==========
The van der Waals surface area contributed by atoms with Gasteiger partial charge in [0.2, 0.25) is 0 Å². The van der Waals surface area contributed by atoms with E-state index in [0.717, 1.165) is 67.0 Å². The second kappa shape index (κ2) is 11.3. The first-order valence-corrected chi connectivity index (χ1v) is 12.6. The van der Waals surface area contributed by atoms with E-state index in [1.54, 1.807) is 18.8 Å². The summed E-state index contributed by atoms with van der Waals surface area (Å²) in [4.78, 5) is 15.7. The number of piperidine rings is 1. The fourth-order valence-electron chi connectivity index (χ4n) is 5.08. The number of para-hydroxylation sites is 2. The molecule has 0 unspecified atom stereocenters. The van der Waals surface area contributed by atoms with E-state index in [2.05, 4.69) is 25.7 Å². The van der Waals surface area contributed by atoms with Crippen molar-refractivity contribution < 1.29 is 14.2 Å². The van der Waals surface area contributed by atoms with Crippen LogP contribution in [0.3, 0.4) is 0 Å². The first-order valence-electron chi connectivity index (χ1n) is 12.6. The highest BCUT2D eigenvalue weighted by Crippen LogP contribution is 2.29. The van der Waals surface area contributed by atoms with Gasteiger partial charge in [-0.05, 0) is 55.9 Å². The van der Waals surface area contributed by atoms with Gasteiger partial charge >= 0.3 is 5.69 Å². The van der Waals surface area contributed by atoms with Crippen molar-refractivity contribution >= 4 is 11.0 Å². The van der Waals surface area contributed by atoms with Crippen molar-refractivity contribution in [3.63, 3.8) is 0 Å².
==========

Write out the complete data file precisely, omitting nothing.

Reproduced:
The van der Waals surface area contributed by atoms with Gasteiger partial charge in [0.2, 0.25) is 0 Å². The van der Waals surface area contributed by atoms with E-state index in [0.717, 1.165) is 67.0 Å². The second kappa shape index (κ2) is 11.3. The first-order valence-corrected chi connectivity index (χ1v) is 12.6. The van der Waals surface area contributed by atoms with E-state index in [1.54, 1.807) is 18.8 Å². The summed E-state index contributed by atoms with van der Waals surface area (Å²) in [4.78, 5) is 15.7. The number of piperidine rings is 1. The fourth-order valence-electron chi connectivity index (χ4n) is 5.08. The number of para-hydroxylation sites is 2. The molecule has 0 unspecified atom stereocenters. The van der Waals surface area contributed by atoms with E-state index in [2.05, 4.69) is 25.7 Å². The van der Waals surface area contributed by atoms with Crippen molar-refractivity contribution < 1.29 is 14.2 Å². The van der Waals surface area contributed by atoms with Crippen LogP contribution in [0.3, 0.4) is 0 Å². The first-order valence-electron chi connectivity index (χ1n) is 12.6. The highest BCUT2D eigenvalue weighted by Crippen LogP contribution is 2.29. The van der Waals surface area contributed by atoms with Gasteiger partial charge in [-0.05, 0) is 55.9 Å². The van der Waals surface area contributed by atoms with Gasteiger partial charge >= 0.3 is 5.69 Å². The van der Waals surface area contributed by atoms with Crippen molar-refractivity contribution >= 4 is 11.0 Å². The van der Waals surface area contributed by atoms with Crippen molar-refractivity contribution in [3.63, 3.8) is 0 Å².